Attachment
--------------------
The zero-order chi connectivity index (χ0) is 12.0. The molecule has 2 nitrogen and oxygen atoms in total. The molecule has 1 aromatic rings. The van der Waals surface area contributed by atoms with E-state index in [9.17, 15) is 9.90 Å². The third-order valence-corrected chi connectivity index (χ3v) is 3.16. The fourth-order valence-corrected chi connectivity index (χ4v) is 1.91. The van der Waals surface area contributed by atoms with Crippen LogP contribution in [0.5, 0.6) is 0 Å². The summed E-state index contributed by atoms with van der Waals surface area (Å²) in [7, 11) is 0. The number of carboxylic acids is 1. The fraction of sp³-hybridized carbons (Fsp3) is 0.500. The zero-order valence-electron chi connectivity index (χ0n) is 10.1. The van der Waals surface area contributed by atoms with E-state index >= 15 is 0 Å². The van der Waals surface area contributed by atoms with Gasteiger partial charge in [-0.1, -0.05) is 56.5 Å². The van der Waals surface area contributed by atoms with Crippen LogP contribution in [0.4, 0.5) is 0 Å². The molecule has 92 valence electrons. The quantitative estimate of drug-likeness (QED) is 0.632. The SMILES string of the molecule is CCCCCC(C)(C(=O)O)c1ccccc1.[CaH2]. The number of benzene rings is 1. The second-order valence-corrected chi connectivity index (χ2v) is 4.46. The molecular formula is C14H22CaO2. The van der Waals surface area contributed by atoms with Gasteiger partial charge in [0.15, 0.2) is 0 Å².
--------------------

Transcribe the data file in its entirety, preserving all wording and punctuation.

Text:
The zero-order chi connectivity index (χ0) is 12.0. The molecule has 2 nitrogen and oxygen atoms in total. The molecule has 1 aromatic rings. The van der Waals surface area contributed by atoms with E-state index in [9.17, 15) is 9.90 Å². The third-order valence-corrected chi connectivity index (χ3v) is 3.16. The fourth-order valence-corrected chi connectivity index (χ4v) is 1.91. The van der Waals surface area contributed by atoms with Crippen LogP contribution in [0.5, 0.6) is 0 Å². The summed E-state index contributed by atoms with van der Waals surface area (Å²) in [7, 11) is 0. The number of carboxylic acids is 1. The fraction of sp³-hybridized carbons (Fsp3) is 0.500. The zero-order valence-electron chi connectivity index (χ0n) is 10.1. The van der Waals surface area contributed by atoms with E-state index >= 15 is 0 Å². The van der Waals surface area contributed by atoms with Gasteiger partial charge in [-0.1, -0.05) is 56.5 Å². The van der Waals surface area contributed by atoms with Crippen LogP contribution in [0.4, 0.5) is 0 Å². The molecule has 92 valence electrons. The quantitative estimate of drug-likeness (QED) is 0.632. The SMILES string of the molecule is CCCCCC(C)(C(=O)O)c1ccccc1.[CaH2]. The number of benzene rings is 1. The second-order valence-corrected chi connectivity index (χ2v) is 4.46. The molecular formula is C14H22CaO2. The van der Waals surface area contributed by atoms with Gasteiger partial charge in [0.15, 0.2) is 0 Å².